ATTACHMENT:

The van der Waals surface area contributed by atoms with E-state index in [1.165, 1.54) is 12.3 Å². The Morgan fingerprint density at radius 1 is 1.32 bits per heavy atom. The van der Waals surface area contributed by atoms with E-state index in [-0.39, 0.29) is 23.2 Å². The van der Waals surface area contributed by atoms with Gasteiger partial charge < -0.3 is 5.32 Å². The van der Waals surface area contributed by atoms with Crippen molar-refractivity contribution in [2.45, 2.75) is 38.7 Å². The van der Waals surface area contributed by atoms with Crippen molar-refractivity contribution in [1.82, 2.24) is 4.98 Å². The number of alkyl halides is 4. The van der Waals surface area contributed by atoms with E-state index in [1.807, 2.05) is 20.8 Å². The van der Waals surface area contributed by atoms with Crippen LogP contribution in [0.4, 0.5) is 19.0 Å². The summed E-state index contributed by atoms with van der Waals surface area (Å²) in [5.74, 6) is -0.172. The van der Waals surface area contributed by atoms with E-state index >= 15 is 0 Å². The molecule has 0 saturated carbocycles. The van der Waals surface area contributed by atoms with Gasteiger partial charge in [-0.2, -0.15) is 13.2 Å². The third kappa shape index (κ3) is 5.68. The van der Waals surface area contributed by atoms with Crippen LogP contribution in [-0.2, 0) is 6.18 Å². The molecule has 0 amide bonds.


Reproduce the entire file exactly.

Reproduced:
The van der Waals surface area contributed by atoms with E-state index in [1.165, 1.54) is 12.3 Å². The Morgan fingerprint density at radius 1 is 1.32 bits per heavy atom. The van der Waals surface area contributed by atoms with E-state index in [-0.39, 0.29) is 23.2 Å². The van der Waals surface area contributed by atoms with Gasteiger partial charge < -0.3 is 5.32 Å². The van der Waals surface area contributed by atoms with Crippen molar-refractivity contribution in [2.45, 2.75) is 38.7 Å². The van der Waals surface area contributed by atoms with Crippen molar-refractivity contribution in [1.82, 2.24) is 4.98 Å². The number of alkyl halides is 4. The van der Waals surface area contributed by atoms with E-state index in [1.807, 2.05) is 20.8 Å². The van der Waals surface area contributed by atoms with Crippen LogP contribution in [0.4, 0.5) is 19.0 Å². The summed E-state index contributed by atoms with van der Waals surface area (Å²) in [5.74, 6) is -0.172. The van der Waals surface area contributed by atoms with E-state index >= 15 is 0 Å². The molecule has 0 saturated carbocycles. The van der Waals surface area contributed by atoms with Gasteiger partial charge in [-0.2, -0.15) is 13.2 Å². The third kappa shape index (κ3) is 5.68. The van der Waals surface area contributed by atoms with Crippen LogP contribution in [-0.2, 0) is 6.18 Å². The molecule has 0 amide bonds.